The Chief Rabbinate has had a monopoly on many aspects of the religious life of the State of Israel. It controls marriages, divorces and conversions to Judaism; it regulates public kashrut as well as offering kosher supervision to private establishments. It operates a network of rabbinic courts. It has a visible, public platform for teaching the ideas and ideals of Judaism to Israeli society, and for serving as a religious beacon of inspiration to world Jewry. One would think that after these many years, then, the Chief Rabbinate would be one of the most beloved and revered institutions in Israeli society. The rabbis have had daily opportunity to interact with all Israelis - religious and otherwise - and to show them the beauty of Judaism, the kindness of Torah, the pleasantness of the Orthodox message.
Yet, amazingly and tragically, the Chief Rabbinate seems to be one of the least beloved and revered institutions in Israeli society. It has little or no authority in the hareidi community; it generates little or no enthusiasm among religious Zionists; it is of little positive significance to the remainder of Israelis. Although the Chief Rabbinate and its many functionaries include some fine, sincere and wonderful people, the overall image - and reality - of the rabbinate appears to be negative.
In the field of kashrut, the supervision of the Chief Rabbinate is disdained by the hareidi community, which has set up its own kosher supervision system (the Badatz). Apparently, the Badatz has achieved - in many circles - a higher level of trust for its supervision than has the Chief Rabbinate. Indeed, in all areas of Jewish law the hareidi community turns to its own authorities, and not to the Chief Rabbinate.
In the area of marriages, stories are legion of couples, especially non-Orthodox ones, who have had unpleasant experiences with rabbinic functionaries. The growing demand for civil marriage in Israel is an indication of dissatisfaction with the rabbinic marriage bureaucracy. In the area of divorce, the Chief Rabbinate has been notoriously unsuccessful in addressing the aguna problem, allowing a situation to fester where husbands refuse to grant a divorce unless they are paid off. I myself have been involved in several cases where Israeli rabbis have actually encouraged the husband to demand payment and various other rights before granting a divorce. The Chief Rabbinate finally felt compelled to convene a conference to deal with the issue, but then cancelled it at the last moment - apparently under pressure from hareidi elements. It seems increasingly clear that a solution to the aguna problem will not emerge from the Chief Rabbinate, but will have to be found in the civil courts.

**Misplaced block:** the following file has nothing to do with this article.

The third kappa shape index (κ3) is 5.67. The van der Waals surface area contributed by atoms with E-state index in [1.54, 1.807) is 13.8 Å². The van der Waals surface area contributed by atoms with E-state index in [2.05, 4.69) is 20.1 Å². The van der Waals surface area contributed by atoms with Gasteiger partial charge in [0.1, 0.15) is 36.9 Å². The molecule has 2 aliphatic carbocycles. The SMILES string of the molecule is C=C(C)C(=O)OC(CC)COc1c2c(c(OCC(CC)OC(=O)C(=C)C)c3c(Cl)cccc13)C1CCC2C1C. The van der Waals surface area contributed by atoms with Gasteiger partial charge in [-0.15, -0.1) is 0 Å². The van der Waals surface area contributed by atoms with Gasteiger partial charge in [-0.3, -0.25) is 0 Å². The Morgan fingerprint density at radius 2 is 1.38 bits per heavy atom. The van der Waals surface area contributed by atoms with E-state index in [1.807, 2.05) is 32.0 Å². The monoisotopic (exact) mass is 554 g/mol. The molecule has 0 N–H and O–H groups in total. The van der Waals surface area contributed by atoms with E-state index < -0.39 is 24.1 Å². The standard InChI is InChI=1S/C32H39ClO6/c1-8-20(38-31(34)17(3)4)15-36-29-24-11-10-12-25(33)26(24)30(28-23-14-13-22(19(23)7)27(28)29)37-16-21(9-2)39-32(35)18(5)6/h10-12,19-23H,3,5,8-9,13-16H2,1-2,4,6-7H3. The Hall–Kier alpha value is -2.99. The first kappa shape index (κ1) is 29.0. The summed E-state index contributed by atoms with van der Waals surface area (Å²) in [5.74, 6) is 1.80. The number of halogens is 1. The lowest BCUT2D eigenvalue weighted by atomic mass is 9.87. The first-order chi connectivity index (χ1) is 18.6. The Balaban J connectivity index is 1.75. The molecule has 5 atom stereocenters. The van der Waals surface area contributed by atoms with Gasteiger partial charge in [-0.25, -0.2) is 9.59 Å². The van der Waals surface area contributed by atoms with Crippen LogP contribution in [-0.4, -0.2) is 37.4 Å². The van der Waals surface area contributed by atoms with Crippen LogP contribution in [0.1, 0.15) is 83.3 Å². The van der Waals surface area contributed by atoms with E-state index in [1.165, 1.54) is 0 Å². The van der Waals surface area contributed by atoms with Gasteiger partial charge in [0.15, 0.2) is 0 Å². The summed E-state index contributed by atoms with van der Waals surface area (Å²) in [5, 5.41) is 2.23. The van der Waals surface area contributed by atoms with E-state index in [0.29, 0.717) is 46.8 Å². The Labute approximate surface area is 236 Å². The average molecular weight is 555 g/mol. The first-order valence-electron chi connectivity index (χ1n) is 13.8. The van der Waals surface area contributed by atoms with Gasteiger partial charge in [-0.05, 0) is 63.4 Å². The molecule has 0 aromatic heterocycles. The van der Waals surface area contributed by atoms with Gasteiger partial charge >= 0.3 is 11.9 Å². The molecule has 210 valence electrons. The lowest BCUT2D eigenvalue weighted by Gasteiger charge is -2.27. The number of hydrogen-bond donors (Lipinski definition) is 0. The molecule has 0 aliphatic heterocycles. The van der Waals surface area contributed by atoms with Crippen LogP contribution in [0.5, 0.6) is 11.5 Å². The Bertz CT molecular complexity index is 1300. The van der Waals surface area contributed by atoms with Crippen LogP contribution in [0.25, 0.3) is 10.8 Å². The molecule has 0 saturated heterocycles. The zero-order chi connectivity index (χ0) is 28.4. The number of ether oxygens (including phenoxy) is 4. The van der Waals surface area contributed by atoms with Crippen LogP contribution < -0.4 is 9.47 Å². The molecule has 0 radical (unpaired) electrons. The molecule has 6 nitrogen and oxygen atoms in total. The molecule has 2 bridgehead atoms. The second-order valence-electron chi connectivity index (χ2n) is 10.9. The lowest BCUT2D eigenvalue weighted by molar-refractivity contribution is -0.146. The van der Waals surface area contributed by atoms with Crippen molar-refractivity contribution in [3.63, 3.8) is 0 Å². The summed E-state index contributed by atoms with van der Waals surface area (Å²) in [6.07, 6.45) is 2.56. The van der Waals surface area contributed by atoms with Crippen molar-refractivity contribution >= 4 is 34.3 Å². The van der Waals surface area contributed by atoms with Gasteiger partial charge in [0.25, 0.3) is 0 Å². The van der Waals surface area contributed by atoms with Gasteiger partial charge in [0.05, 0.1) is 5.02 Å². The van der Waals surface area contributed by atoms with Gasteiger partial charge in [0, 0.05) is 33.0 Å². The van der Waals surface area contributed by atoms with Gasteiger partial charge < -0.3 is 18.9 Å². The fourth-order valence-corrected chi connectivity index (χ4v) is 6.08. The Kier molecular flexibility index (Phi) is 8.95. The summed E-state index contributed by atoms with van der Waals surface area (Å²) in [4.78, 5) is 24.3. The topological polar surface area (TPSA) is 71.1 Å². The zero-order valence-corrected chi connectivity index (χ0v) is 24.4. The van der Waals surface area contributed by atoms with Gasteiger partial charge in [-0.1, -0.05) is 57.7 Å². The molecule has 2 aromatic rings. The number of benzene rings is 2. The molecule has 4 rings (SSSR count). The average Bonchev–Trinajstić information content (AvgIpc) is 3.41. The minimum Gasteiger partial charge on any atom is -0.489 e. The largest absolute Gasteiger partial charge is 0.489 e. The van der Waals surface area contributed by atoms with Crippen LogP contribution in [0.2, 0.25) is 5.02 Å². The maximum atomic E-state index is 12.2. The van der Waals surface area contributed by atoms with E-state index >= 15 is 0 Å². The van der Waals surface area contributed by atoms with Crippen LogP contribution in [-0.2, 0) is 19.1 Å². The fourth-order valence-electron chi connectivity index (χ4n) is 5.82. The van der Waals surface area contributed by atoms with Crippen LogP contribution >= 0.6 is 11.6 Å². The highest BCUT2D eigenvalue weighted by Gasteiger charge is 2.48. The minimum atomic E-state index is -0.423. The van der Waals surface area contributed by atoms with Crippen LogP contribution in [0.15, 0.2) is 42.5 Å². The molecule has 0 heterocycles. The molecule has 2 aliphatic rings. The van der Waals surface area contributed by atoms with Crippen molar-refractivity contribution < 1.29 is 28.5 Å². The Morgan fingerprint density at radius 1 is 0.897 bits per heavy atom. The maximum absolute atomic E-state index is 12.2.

In the area of conversion, the Chief Rabbinate raises obstacles to prevent non-Jews from entering the Jewish fold. It has adopted a hareidi position that conversion is available only to those agreeing to observe Torah and mitzvot in full. This position is a radical break from the Talmud, Rambam (Maimonides) and the Shulhan Arukh; it is capitulating to an extreme hareidi position that took root only in the 19th century. The Chief Rabbinate not only enforces this position for the State of Israel, but has now disqualified the conversions of Orthodox rabbis in the Diaspora unless those rabbis are clearly under the rabbinate's thumb. The Rabbinical Council of America has essentially bowed to the authority of the Chief Rabbinate, since the latter has the power to decide who is Jewish and who is not Jewish in the State of Israel. If the Chief Rabbinate rejects the validity of a conversion - even if performed entirely according to Halakha - the convert and his/her children will face problems if they decide to move to Israel. The Chief Rabbinate seems intent on demonstrating its "power," and on showing that it can be as extreme as the hareidim.
How far has this institution moved from the wise, compassionate and loving attitude of the late Sephardi chief rabbi Benzion Uziel (who died in 1953)! Rabbi Uziel well understood that the role of the rabbinate was not to drive people away from Judaism, but to find every possible way of bringing them into the fold for the sake of Jewish families and the Jewish nation. When Israel was founded, Orthodox Jews placed much hope in the Chief Rabbinate. They truly hoped that it would enhance the Jewish nature of the state and win the hearts of Israel's citizens to a deeper appreciation of the Torah traditions. Regrettably, these hopes have not been fulfilled.
The Chief Rabbinate functions as though it were leading a cult rather than a world religion with a grand, universal message. It adopts extreme hareidi positions and attitudes because it seems to view the hareidi community as the only constituency that matters. Should the State and people of Israel continue to grant power to this sort of chief rabbinate? Shouldn't there, rather, be a complete review of the rabbinate's role and functions, a top-level government commission to evaluate its successes and failures, to recommend changes in policies and procedures, to overhaul the rabbinic bureaucracy, to clarify the rabbinate's mission - its responsibilities as well as its limitations?
Establishing such a commission will surely engender fierce opposition and political infighting. Yet unless an impartial panel carries out a serious evaluation of the Chief Rabbinate and makes necessary recommendations, the damage to the State of Israel, to Judaism and to the Jewish people will be immense.
All Israelis and all Jews have a stake in an honest, compassionate, competent and courageous Chief Rabbinate, one that serves as a unifying force. The sooner the rabbinate is reconstituted, the sooner will we be able to say with a full heart: "For out of Zion comes forth the Torah, and the word of God from Jerusalem."